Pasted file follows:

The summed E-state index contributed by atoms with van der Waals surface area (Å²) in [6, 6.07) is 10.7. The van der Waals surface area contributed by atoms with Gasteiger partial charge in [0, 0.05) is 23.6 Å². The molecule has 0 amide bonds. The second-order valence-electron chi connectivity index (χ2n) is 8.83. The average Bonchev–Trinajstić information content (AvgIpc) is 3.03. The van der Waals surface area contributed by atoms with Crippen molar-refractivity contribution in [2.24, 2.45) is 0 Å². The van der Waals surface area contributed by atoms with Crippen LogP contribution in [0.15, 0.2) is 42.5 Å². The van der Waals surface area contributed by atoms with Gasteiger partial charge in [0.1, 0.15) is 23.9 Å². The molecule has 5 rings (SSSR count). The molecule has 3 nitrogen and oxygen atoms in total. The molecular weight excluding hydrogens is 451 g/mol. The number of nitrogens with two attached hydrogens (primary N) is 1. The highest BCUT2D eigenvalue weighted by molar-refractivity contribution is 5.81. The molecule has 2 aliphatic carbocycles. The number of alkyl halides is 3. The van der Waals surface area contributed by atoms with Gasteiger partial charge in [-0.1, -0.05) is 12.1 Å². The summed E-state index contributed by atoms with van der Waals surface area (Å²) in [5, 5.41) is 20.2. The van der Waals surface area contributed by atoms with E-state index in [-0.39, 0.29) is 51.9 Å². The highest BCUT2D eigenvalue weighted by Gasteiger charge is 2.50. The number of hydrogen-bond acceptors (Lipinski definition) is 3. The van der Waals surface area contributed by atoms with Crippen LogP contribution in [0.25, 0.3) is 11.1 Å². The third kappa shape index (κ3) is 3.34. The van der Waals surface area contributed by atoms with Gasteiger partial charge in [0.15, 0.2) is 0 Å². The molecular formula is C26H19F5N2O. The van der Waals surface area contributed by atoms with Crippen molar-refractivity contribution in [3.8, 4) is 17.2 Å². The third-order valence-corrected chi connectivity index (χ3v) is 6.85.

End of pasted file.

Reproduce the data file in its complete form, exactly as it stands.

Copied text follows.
The summed E-state index contributed by atoms with van der Waals surface area (Å²) in [6, 6.07) is 10.7. The van der Waals surface area contributed by atoms with Gasteiger partial charge in [0, 0.05) is 23.6 Å². The molecule has 0 amide bonds. The second-order valence-electron chi connectivity index (χ2n) is 8.83. The average Bonchev–Trinajstić information content (AvgIpc) is 3.03. The van der Waals surface area contributed by atoms with Crippen molar-refractivity contribution in [2.24, 2.45) is 0 Å². The van der Waals surface area contributed by atoms with Crippen LogP contribution in [0.15, 0.2) is 42.5 Å². The van der Waals surface area contributed by atoms with Gasteiger partial charge in [0.1, 0.15) is 23.9 Å². The molecule has 5 rings (SSSR count). The molecule has 3 nitrogen and oxygen atoms in total. The molecular weight excluding hydrogens is 451 g/mol. The number of nitrogens with two attached hydrogens (primary N) is 1. The highest BCUT2D eigenvalue weighted by molar-refractivity contribution is 5.81. The molecule has 2 aliphatic carbocycles. The number of alkyl halides is 3. The van der Waals surface area contributed by atoms with Gasteiger partial charge in [-0.1, -0.05) is 12.1 Å². The summed E-state index contributed by atoms with van der Waals surface area (Å²) in [5, 5.41) is 20.2. The van der Waals surface area contributed by atoms with E-state index in [-0.39, 0.29) is 51.9 Å². The highest BCUT2D eigenvalue weighted by Gasteiger charge is 2.50. The number of hydrogen-bond acceptors (Lipinski definition) is 3. The van der Waals surface area contributed by atoms with Crippen LogP contribution in [0.25, 0.3) is 11.1 Å². The third kappa shape index (κ3) is 3.34. The van der Waals surface area contributed by atoms with Gasteiger partial charge in [0.15, 0.2) is 0 Å². The molecular formula is C26H19F5N2O. The van der Waals surface area contributed by atoms with Crippen molar-refractivity contribution in [3.8, 4) is 17.2 Å². The third-order valence-corrected chi connectivity index (χ3v) is 6.85.